Monday, May 5, 2014

Because it's Cinco de Mayo: Mexican Rice and Beans

I made a joke on twitter a couple weeks ago about how much Mexican rice and beans we eat, and I was surprised to see that quite a few of you had requested the recipes. Most weeks, I make a big pot of each and they end up being our filler meals. The two side courses actually make a great dinner on days when I barely have time to do anything besides stick a couple of bowls in our microwave. I also use the beans to assemble mini burritos to pack in Cheech's lunchbox for school, and the rice topped with a fried egg is one of my favorite breakfast options. They're both even great for adding to soups, together or separately, when I'm making some sort of kitchen sink version (try subbing Mexican rice in your chicken an rice soup the next time you make it; it's a nice twist). And I don't know if it's because 2/3 of this family has Mexican roots, but we surprisingly never tire of either dish.

Mexican rice, as most people are familiar with it, is white rice that is cooked in broth (typically chicken) with onions, garlic and tomatoes. Cumin can even be added if cumin is your thing. Traditionally, this kind is served in Northern Mexico (where my family hails from), and plain white rice is served in Southern Mexico. Also, it's obviously not called Mexican rice in Mexico. It's either referred to as sopa de arroz, or simply, sopa. There are a variety of ways to prepare sopa, including making broth-y versions and/or using fresh tomatoes. Although I really enjoy a broth-y sopa, I find that most people prefer it on the drier side, which is the result the recipe below will give you. I also never use fresh tomatoes. Partly because fresh tomatoes suck for most of the year, and partly because I like my sopa better without tomato chunks in it.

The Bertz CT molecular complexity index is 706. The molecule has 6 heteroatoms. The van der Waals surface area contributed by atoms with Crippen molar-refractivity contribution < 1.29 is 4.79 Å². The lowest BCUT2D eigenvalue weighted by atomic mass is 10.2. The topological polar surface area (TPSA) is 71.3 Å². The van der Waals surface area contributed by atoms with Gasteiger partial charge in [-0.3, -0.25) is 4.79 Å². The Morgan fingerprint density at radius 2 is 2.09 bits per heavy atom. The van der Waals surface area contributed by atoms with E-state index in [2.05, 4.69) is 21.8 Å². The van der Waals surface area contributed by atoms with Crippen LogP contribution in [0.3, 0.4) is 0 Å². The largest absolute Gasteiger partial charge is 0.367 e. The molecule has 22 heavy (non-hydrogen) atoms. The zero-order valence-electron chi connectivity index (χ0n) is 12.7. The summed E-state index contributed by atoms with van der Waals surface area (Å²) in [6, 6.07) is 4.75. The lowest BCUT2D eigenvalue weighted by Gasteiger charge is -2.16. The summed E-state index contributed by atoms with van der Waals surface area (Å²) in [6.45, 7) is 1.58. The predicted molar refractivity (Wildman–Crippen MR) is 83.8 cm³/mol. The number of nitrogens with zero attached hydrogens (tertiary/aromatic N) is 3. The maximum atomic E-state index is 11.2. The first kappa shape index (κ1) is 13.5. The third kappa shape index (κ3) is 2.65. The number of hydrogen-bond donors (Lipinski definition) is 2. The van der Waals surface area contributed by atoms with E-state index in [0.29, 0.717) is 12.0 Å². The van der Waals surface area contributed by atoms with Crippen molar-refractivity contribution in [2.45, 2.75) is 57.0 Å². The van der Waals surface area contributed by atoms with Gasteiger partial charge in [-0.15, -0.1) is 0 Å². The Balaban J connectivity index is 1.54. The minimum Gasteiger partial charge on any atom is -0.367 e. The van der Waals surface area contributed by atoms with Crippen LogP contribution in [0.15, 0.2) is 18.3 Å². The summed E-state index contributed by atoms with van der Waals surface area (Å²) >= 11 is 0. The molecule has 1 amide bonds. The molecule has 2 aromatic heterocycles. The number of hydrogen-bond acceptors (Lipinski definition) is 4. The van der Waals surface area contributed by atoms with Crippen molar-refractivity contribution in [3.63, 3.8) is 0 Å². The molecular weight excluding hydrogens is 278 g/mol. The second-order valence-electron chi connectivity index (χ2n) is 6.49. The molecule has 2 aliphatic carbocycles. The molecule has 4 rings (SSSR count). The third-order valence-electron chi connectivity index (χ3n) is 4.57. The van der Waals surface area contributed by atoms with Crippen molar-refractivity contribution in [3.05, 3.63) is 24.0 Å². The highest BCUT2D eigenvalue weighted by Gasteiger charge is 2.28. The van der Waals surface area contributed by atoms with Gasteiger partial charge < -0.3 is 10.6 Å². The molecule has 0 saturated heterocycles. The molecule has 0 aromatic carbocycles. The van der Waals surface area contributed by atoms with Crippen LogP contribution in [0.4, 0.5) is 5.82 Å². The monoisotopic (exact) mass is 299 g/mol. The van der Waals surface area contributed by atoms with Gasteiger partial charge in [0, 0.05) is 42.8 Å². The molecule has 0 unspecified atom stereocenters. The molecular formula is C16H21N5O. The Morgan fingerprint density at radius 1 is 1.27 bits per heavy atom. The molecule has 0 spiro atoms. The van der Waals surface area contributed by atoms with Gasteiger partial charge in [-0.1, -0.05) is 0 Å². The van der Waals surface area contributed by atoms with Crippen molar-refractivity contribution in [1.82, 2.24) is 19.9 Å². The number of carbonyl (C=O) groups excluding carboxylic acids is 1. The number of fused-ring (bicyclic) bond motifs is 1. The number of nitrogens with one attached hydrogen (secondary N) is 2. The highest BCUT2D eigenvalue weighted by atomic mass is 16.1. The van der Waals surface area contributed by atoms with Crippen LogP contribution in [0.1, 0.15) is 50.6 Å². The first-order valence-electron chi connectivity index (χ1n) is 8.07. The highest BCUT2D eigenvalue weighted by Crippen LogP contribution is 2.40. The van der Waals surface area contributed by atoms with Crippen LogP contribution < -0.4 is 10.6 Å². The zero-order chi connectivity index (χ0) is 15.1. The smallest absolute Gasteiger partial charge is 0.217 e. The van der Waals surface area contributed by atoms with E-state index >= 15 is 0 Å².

Refried beans, which are more typical of Tex-Mex cuisine, aren't often served in traditional Mexican fare. However, since I am Mexican-American, I grew up probably eating more refried beans than the more common frijoles de la olla. And if you find yourself in Mexico with an order of the classic variety, you'll end up with something resembling a very smooth and dry pinto or black bean paste. My version is soupier and made up of pinto beans that are cooked in salted water with onion and garlic, and then fried and mashed with chorizo in chorizo fat (lard is more often used). Also, contrary to what many people think, there is no double or re-frying involved. Adding the prefix "re" to a word in Spanish is simply a way of adding emphasis. So if you happen to live in the Bay Area, refrito basically translates to "hella fried".

Mexican Rice

1 1/2 c. of dry long grain white rice, rinsed 
1/2 of one yellow onion, chopped
2 cloves of garlic, chopped
1/2 c. of tomato sauce
1/2 tsp. of ground cumin (optional)
chicken broth (sub for water and use the measurement given in the directions of your package of rice)
small handful of cilantro stems
olive oil
1 1/2 tsp. of salt

Sweat your onions and garlic in some olive oil. Add your rice and sauté until it becomes fragrant (roughly 1-2 minutes). Pour in the tomato sauce and broth, making sure all the rice is submerged.  Add cumin (if using), salt, and cilantro stems. Once liquids start to boil, lower heat to a simmer and put a lid on your pan. Follow the cooking time given on your package. Once the time is up, turn your burner off and let the rice continue to steam in the pan with the lid on for an additional 10 minutes. Remove the bulk of the cilantro stems (whatever hasn't turned to complete mush), and fluff with a fork and serve.

Refried Beans

1 1/2 c. of pinto beans (no need to soak)
7 c. of water
1/4 of a white or yellow onion
2 smashed cloves of garlic
1/4 lb. of mexican chorizo

Add your beans to a pot of water along with the 1/4 onion, 2 cloves of garlic, and a healthy dose of salt. Bring to a boil, then lower to a simmer. Top with a lid and cook on low heat until beans are tender (this will take about 2 1/2-3 hours). Once the beans are cooked, brown your chorizo in a fry pan. Drain your beans, making sure to reserved the liquid. Add your beans, onion, and garlic to the fry pan along with a 1-2 cups of the reserved liquid. Start mashing everything together with a potato masher while keeping the pan on medium-high heat. The longer you mash, the smoother and drier your refried beans will be. If they start to look too dry, add more of the reserved bean liquid (whatever is left can be disposed of). Salt to taste and serve.

Note: Both of these recipes yield a good 6-8 servings each, and they'll keep in your fridge about 5 days.


  1. This looks great and easy; I'll make it tonight!

  2. You have to (as in, you're morally obligated to) make this for Erin one night. Mexican beans & rice are two of her favorite foods on the planet.